Julian Gonsalves explains how public-private partnerships can provide government officials with solutions to meet reliability, resiliency and environmental targets.
Can public-private partnerships (P3s) help governments adapt to the evolving energy landscape?
The energy landscape has been changing dramatically. Aggressive climate goals, impact of COVID-19 on government revenue and budgets, aging infrastructure, decreasing cost of energy, stakeholder pressure, need for resiliency, and innovative technical and market solutions are just a few of the factors driving this transformation.
By: David S. Blaisdell, Senior Manager, Bechtel Enterprises (BEn)
In the past 10-15 years, public agencies have increasingly partnered with the private sector to build and run major new transportation projects, typically through what is commonly known as Public-Private Partnerships, or P3s. In a P3, private-sector partners, either a single company or more often a consortium, are selected through a competitive procurement process to design, build, finance, operate, and maintain (DBFOM) the infrastructure, typically for the construction period plus an operating period of 25 years or longer. The private sector also invests equity and raises financing.
The Pfizer Foundation* announced today 20 grants to help non-governmental organizations (NGOs), non-profits and social enterprises address critical health challenges related to infectious diseases, including the increasing threat of antimicrobial resistance (AMR), in some of the world’s most vulnerable communities. Recipients of the one-year Global Health Innovation Grants (GHIG) include partners in 12 low- and middle-income countries that will each receive US $100,000, for a total investment this year of US $2 million by The Pfizer Foundation.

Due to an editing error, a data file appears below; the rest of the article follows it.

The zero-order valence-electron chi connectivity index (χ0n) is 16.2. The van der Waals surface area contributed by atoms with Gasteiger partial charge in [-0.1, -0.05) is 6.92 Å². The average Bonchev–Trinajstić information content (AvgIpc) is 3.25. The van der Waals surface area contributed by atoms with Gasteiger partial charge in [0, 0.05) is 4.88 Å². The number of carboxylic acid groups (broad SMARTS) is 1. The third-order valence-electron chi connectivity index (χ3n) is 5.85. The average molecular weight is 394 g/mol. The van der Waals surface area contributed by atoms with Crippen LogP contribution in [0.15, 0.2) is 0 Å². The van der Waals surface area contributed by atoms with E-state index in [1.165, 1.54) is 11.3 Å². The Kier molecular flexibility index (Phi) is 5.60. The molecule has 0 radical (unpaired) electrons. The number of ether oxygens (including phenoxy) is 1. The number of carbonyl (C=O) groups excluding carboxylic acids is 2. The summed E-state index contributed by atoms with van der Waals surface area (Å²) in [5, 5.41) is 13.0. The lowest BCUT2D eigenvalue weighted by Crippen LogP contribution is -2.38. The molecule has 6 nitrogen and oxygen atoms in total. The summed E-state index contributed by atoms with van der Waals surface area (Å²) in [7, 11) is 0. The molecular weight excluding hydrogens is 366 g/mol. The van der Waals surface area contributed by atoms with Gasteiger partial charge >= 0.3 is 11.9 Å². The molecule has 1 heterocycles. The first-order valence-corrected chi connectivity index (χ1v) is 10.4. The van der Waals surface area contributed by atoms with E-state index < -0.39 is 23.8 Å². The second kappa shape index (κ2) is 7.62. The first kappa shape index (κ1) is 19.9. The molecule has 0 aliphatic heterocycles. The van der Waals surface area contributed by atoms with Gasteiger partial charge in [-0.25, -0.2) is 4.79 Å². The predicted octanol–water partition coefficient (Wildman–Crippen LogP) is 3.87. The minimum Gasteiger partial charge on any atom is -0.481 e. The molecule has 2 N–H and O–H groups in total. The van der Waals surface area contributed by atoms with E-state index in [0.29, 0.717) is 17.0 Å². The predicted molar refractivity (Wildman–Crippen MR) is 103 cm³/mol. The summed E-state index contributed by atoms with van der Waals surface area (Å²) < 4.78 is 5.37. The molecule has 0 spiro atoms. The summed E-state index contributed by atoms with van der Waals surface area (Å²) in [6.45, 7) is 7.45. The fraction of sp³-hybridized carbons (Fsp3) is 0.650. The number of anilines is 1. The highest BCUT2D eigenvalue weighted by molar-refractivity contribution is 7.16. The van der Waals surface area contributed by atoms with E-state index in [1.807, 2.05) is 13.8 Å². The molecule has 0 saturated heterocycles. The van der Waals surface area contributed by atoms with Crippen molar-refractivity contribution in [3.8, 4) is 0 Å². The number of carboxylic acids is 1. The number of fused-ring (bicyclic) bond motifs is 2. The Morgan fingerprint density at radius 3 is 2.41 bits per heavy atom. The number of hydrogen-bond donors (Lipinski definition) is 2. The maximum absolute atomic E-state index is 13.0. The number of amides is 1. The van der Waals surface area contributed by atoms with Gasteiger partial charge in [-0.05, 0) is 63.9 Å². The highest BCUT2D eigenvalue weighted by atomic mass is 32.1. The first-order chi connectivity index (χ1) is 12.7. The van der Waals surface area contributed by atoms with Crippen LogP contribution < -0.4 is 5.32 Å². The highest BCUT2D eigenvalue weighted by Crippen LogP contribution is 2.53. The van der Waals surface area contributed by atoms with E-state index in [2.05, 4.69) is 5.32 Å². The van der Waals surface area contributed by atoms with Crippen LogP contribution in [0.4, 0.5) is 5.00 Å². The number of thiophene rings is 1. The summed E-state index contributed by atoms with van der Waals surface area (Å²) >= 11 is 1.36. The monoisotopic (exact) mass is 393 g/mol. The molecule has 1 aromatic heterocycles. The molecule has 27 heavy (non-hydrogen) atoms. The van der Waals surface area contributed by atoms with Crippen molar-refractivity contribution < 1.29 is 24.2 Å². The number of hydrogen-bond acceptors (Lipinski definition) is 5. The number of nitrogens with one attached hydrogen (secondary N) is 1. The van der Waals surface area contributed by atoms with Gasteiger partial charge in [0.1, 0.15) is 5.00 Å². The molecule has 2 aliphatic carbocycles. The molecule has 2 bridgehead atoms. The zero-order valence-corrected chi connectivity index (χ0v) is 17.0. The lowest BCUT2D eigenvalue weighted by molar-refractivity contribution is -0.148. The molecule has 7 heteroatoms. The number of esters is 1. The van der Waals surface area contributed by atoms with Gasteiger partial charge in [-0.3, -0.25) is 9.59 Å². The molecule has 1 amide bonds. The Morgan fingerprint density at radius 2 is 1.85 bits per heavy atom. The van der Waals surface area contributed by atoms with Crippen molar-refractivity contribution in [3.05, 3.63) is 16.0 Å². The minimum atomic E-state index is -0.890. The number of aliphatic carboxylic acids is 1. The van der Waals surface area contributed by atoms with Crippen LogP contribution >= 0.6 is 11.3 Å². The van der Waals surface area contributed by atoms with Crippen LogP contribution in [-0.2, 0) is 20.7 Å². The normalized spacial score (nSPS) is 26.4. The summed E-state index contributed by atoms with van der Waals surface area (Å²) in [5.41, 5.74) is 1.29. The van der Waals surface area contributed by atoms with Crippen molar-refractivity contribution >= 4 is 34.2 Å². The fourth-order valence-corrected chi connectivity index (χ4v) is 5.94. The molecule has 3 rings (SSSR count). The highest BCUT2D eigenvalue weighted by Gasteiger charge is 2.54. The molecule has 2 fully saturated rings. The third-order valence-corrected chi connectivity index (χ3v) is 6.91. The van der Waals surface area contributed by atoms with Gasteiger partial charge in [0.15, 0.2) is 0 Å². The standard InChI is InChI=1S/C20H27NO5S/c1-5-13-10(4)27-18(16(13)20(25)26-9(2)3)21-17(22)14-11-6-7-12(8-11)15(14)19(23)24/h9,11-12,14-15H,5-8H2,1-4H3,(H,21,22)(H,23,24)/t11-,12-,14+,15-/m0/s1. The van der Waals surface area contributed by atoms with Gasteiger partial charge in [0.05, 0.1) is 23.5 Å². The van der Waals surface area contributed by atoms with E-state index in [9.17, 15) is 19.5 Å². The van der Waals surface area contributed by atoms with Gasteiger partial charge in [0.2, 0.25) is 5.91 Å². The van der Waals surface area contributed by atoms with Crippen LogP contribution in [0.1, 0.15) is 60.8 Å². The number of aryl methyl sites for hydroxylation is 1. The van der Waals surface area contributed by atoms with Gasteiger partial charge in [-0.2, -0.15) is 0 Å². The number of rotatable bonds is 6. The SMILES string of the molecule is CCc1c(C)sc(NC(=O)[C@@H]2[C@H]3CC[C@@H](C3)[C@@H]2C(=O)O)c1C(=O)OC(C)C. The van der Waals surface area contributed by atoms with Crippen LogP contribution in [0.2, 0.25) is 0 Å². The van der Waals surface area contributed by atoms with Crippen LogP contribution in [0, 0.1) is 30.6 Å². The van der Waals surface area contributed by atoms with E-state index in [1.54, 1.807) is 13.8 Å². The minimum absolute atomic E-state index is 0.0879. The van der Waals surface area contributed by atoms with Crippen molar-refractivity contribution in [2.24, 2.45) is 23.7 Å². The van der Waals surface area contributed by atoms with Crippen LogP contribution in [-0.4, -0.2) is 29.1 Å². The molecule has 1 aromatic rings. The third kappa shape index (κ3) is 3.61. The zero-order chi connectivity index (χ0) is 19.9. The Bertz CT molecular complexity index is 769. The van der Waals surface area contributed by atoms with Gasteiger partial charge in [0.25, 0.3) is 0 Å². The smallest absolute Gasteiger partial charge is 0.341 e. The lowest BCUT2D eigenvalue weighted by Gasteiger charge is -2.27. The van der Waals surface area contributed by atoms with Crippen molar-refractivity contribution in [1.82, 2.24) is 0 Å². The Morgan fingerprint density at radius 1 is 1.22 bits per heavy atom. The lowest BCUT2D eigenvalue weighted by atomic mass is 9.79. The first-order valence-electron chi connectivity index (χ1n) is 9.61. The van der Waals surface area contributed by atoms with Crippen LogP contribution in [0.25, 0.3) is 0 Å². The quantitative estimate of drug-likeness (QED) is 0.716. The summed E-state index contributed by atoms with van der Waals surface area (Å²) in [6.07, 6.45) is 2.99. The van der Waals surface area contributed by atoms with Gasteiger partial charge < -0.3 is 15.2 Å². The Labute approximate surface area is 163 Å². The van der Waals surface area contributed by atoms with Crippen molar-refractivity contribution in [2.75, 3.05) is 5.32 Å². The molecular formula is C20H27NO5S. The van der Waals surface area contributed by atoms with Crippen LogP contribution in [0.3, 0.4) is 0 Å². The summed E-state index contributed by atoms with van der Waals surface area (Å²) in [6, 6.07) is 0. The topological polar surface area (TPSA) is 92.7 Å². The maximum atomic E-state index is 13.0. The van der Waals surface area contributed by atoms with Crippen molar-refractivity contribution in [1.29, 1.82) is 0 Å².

by Leah Thibault, CEI Capital Management and Brett Richardson, Coastal Enterprises, Inc.
The idea of “nose-to-tail” dining, shorthand for using as much of an animal as possible, has no field-grown counterpart. What about the grains that make up so much of our agricultural production and diet? Where is our “seed to stalk?”
Antibiotics are a key component in the global effort to eliminate trachoma, the world’s leading infectious cause of blindness. One of several neglected tropical diseases (NTDs) the World Health Organization (WHO) has identified for elimination, trachoma is a preventable disease, and one that affects those living in communities with limited access to healthcare, clean water and sanitation.
Neglected tropical diseases (NTDs) affect over one billion people worldwide. This group of viral, bacterial and parasitic diseases can be found in 149 countries – that’s 76 percent of countries in the world – and most often affects impoverished populations, who lack access to clean water or sanitation and live in close contact with infectious vectors. The effects of NTDs on communities can be devastating – keeping children out of school and preventing adults from going to work or caring for themselves or their families.
Pfizer has long been a partner in the global effort to eliminate trachoma, the world’s leading infectious cause of blindness, through its donation of an oral antibiotic that can help treat and prevent the debilitating disease. Now, Pfizer has announced that it will extend its donation of the antibiotic through 2025, building on the company’s 20-year support of a partnership to eliminate this disease.
By increasing access to these integrated services, we’re helping women access reproductive and sexual health services at the same time their children are vaccinated – and in turn, supporting efforts to improve the health of women and their families by: